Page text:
Gianni Clerici, the Italian Hall-of-Famer journalist and writer, gave Thomas Muster the moniker of “Mr Muscolo” (Mr Muscle). This is the portrait he made of him: “He’s not very nice, seven out of ten people say about Muster. A couple of them find him downright unpleasant. The remaining, meagre ten percent all but worships him. It is probably the attitude that does not appeal. His face appears incredibly rapacious, reminding of a bird of prey, or, if not strictly of an eagle or a hawk, at the very least of a possessed personality, those wide-open eyes animated by a blue and sinister light. But, even more than the face, what repels many people is his technique, his relentlessness devoid of human breathing which is fully on display as he gets back bopping on his side of the court a ripe thirty seconds before the  established one minute and 25, while the unfortunate opponent is still splayed on his chair, trying to recover some breath and peace in the aftermath of the gruelling races that Muster locked him into. If the style is the man, well, the Austrian’s style does not capture the imagination. His serve is average at best, and he cautiously avoids volleying, but he has some great weapons, like that terrible loopy forehand and, in the last couple years, that no less terrible backhand slap. Come to think of it, even Muster’s ancestors, Borg and Vilas, were no less engulfing, less repetitive. But Borg had more athletic talent, his runs were very fluid, his sense of playing so high that he even managed to adapt to the Wimbledon lawns where he won five times and where Muster instead looks like a wretch. Muster has the athletic pedigree of champions but certainly not the charisma”.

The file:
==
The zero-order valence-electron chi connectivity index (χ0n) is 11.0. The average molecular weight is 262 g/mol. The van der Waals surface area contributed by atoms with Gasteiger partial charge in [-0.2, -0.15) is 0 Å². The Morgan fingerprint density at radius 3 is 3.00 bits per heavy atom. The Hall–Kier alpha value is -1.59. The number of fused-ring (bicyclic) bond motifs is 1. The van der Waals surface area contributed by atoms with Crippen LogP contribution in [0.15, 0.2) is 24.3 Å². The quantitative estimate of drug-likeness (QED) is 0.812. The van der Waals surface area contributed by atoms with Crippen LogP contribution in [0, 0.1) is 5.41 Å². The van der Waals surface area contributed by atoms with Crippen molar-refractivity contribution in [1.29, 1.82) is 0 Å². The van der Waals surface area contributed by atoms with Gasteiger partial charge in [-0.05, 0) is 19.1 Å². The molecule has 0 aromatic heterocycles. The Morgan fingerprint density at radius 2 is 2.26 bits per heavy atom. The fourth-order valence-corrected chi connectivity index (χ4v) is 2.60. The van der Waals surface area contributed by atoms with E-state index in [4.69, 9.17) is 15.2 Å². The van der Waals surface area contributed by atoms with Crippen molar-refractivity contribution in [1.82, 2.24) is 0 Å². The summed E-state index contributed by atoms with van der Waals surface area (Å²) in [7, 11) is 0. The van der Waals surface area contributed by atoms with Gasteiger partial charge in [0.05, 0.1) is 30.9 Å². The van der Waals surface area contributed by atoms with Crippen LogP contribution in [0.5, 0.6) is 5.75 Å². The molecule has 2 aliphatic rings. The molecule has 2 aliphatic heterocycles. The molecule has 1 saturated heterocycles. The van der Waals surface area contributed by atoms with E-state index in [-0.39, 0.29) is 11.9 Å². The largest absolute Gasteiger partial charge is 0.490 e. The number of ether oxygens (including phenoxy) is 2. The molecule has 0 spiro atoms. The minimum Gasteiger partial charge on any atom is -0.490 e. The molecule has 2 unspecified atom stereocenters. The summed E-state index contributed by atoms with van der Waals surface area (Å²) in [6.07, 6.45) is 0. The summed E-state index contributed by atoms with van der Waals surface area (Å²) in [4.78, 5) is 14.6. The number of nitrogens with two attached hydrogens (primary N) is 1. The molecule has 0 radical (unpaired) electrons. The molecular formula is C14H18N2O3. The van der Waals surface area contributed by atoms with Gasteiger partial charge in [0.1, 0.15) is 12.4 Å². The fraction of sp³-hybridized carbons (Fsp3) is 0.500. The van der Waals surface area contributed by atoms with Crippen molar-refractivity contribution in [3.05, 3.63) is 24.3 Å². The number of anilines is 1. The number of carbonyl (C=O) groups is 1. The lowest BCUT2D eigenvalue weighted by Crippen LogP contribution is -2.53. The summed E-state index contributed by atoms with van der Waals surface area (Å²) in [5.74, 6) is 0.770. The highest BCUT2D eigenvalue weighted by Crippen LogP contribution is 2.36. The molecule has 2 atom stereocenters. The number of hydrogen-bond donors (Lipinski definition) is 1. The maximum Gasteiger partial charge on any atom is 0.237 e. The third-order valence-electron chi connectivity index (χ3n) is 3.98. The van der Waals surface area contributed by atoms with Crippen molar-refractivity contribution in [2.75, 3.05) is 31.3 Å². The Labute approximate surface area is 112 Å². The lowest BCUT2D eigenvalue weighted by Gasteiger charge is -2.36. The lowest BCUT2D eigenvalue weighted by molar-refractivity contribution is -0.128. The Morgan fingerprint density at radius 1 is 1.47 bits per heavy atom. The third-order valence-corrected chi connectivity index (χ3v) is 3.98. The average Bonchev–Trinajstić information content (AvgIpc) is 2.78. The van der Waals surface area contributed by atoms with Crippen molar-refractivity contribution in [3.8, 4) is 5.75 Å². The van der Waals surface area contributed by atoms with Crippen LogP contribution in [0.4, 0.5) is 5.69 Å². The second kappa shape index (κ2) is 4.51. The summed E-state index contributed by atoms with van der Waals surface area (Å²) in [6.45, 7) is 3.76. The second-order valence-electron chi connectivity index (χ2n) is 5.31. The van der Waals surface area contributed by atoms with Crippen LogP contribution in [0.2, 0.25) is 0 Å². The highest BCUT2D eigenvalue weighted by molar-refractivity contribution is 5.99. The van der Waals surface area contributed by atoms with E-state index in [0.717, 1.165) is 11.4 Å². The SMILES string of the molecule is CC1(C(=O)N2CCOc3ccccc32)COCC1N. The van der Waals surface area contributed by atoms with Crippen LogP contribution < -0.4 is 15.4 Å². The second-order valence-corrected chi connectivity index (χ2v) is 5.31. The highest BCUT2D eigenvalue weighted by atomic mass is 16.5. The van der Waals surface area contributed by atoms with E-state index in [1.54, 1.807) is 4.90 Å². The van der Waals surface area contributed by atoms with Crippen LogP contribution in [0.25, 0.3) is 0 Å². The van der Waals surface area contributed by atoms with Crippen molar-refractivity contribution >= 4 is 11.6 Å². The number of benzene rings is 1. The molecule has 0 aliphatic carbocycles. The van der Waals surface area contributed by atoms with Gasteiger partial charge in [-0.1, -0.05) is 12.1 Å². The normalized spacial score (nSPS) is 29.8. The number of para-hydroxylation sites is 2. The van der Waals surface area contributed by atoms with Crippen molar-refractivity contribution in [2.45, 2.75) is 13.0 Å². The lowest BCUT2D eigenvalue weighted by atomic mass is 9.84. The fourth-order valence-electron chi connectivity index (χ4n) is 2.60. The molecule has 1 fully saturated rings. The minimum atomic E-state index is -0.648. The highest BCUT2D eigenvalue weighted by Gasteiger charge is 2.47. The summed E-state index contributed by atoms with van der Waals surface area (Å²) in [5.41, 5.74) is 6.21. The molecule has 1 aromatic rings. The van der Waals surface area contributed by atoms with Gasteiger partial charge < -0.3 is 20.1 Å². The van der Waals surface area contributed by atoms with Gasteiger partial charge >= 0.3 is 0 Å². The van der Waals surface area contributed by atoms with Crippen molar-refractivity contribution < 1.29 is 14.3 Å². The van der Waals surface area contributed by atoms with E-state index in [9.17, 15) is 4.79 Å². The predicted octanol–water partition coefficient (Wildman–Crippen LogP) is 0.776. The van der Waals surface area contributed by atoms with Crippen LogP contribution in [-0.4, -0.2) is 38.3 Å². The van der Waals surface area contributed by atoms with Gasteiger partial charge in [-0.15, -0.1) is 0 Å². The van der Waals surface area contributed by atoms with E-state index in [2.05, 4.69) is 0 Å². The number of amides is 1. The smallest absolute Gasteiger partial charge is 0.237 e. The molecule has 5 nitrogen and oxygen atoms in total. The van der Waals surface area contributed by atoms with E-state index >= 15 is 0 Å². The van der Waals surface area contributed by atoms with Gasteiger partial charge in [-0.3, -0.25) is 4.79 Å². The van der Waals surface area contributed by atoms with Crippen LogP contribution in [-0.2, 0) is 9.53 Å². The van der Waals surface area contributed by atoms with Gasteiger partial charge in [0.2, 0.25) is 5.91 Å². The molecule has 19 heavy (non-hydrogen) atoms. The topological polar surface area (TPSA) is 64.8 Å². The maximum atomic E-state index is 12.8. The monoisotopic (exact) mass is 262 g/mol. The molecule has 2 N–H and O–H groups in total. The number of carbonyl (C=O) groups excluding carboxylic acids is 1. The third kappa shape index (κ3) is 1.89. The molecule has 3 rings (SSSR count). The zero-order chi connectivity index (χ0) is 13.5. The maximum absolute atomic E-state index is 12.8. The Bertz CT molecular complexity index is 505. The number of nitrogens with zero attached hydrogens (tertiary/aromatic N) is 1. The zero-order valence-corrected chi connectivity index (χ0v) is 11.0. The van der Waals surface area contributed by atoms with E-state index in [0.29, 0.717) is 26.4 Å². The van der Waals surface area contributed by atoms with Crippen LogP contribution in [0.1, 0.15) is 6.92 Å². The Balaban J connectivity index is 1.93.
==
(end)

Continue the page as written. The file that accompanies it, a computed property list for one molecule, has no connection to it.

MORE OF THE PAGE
Clerici also had the opportunity to write on Thiem for “la Repubblica” (an Italian daily newspaper), stating that “he was born with tennis in his blood, […] he has a refined hand, as can be seen with his drop shots and with his cross-court volleys,” then adding: “I have seen many times the Austrian go all-out on his backhand, as if he were holding an umbrella wide open, while his forehand is more akin to a machete.” Yesterday morning, he added that Thiem reminds him of “the tennis players of my time during the Fifties, when tennis was different from today, perhaps more beautiful to watch, a spectacles that intellectuals like Giorgio Bassani enjoyed, and that could have taken place in the genteel backyards sketched out in his novels.” 

Translation and graphics by Andrea Canella